If it’s true that we have risen with Christ, if it’s true that we’re brand new and transformed, then we should “never yield our instruments as instruments of unrighteousness, but we should yield our members as instruments of God.”  The reason the Bible is so full of the word “therefore” is because it is incumbent upon us to behave in accord with who we are.  

That’s why the Bible is loaded with “therefores” and “wherefores.”  In fact, chapter 4 would be a good illustration; verse 1 has a therefore, verse 17 has a therefore, verse 25 has a wherefore, chapter 5 has a therefore.  And the whole of the Christian life is a pile of “therefores” and “wherefores” – why?  Because it is demanding from us a response of obedience to the identity that God has given us in Christ.

Now, we’re going to look at how the new nature functions in behavior in the new man.  

That’s our thought as we examine this text.  Now, I want you to go back to verse 1, so we can really pick up the context.

Chapter 4, verse 1: “I therefore, the prisoner of the Lord, beseech you that ye walk worthy” – now we can stop there for a moment.  All right, that’s the whole thrust of 4, 5, and 6, the worthy walk.  “I beseech you that you walk worthy.”  Worthy of what?  “The vocation to which you’re called,” the new nature, the identity that was delineated in chapter 1, 2, and 3.  “Walk worthy.”  

Now, how is that going to work?  How do we walk worthy?  Jump to verse 17.  Here’s the first way: “I say therefore, testify in the Lord, that you henceforth walk not as other Gentiles walk.” 

Now, here’s the first thing he really has to say directly about walking worthy.  It is a different walk.  We are to live different than the world lives.  Now, there is some debate about whether the phrase, “other Gentiles walk,” is in or out in certain manuscripts, and for our sake we’ll include it, because it’s implied if it isn’t in, and I lean to the fact that’s it’s probably in the text anyway.  But the point is the idea here is that we are to walk worthy, verse 1.  

And then he gives that wonderful interlude in verses 2 to 16 about unity, and spiritual maturity, and growth as a sort of a composite of the church.  In other words, he’s talked in generalities about how the church is to function, and now he gets specific.  Now here, you, as a believer, face the fact of what He wants you to do.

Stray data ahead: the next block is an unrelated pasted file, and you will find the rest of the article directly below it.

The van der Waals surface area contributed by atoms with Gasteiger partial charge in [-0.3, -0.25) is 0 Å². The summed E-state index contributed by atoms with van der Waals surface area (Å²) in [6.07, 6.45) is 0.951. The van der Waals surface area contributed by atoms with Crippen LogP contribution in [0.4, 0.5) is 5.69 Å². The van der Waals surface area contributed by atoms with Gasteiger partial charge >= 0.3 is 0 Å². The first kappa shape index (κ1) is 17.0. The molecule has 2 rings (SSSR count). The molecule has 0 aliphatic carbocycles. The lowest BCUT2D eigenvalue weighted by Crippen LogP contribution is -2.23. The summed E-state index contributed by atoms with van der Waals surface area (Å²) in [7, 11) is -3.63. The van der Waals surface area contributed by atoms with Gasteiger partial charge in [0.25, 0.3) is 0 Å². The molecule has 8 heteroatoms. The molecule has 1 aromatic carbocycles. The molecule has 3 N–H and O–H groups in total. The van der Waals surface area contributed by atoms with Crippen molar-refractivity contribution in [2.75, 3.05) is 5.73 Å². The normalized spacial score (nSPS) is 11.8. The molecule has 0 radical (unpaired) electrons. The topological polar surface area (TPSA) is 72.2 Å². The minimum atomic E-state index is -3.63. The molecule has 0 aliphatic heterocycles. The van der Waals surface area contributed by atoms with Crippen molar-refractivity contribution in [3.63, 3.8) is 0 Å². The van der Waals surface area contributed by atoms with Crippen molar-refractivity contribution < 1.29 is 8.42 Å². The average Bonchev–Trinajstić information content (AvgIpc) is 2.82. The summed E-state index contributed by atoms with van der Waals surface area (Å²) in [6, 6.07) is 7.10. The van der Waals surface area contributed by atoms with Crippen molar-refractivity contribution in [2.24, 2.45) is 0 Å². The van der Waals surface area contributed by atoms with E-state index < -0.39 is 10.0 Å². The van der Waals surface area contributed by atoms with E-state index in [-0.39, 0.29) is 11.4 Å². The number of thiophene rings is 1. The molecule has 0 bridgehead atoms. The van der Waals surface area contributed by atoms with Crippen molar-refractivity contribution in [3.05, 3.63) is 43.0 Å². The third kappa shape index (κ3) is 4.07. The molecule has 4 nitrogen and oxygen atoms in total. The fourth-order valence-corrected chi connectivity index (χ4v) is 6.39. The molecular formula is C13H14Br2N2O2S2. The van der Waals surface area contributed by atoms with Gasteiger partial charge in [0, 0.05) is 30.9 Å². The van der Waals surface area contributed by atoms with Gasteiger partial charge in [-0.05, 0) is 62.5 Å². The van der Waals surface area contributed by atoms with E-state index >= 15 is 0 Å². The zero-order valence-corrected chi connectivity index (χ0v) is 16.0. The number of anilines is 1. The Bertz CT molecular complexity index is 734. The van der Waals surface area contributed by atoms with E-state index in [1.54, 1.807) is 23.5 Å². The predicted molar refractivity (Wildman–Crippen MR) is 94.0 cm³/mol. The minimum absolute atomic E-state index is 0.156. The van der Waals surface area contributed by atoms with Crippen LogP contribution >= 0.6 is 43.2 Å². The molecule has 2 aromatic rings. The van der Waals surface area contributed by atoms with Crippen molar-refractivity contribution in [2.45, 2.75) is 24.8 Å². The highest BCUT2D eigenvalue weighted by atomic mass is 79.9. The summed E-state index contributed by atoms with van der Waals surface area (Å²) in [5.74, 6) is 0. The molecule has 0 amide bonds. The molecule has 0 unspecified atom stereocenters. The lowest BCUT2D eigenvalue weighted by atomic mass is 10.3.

How am I to walk worthy?  

(Will continue tomorrow, pass it on for others to be blessed)




The Christian’s Walk 

Off with the Old, On with the New, Part 1

Ephesians 4:17-24
17 Now this I say and testify in the Lord, that you must no longer walk as the Gentiles do, in the futility of their minds.
18 They are darkened in their understanding, alienated from the life of God because of the ignorance that is in them, due to their hardness of heart.
19 They have become callous and have given themselves up to sensuality, greedy to practice every kind of impurity.
20 But that is not the way you learned Christ!-
21 assuming that you have heard about him and were taught in him, as the truth is in Jesus,
22 to put off your old self, which belongs to your former manner of life and is corrupt through deceitful desires,
23 and to be renewed in the spirit of your minds,
24 and to put on the new self, created after the likeness of God in true righteousness and holiness. - Ephesians 4:17-24

When you receive Jesus Christ, when you are born again, when you enter into God’s kingdom a tremendous change takes place in your basic nature.  You are a totally different individual.  In fact, the change that occurred when you were saved is more dramatic than the change that will occur when you die, because your new nature has already been created. 

The new you has already been made.  You are already fitted for heaven.  You are already a citizen of God’s kingdom.  All death does is free up that new nature to enter into the presence of God.  The greatest change has already happened, when you were saved, and everything is new.  In 2 Corinthians 5:17, Paul said, “If any man be in Christ, he is a new creation.”  Now note it: he is a new creation.  He doesn’t receive something new; he is new.  “Old things have passed away; all things have become new.”  There is a new creation.  In Galatians 2:20, Paul says, “I am crucified with Christ: nevertheless I live.”  It’s a new I, only it’s not I – the life which I now live is the life of Christ living in me.  Now keep focused on that thought; it’s a new you, it’s a new I, it’s a new creation.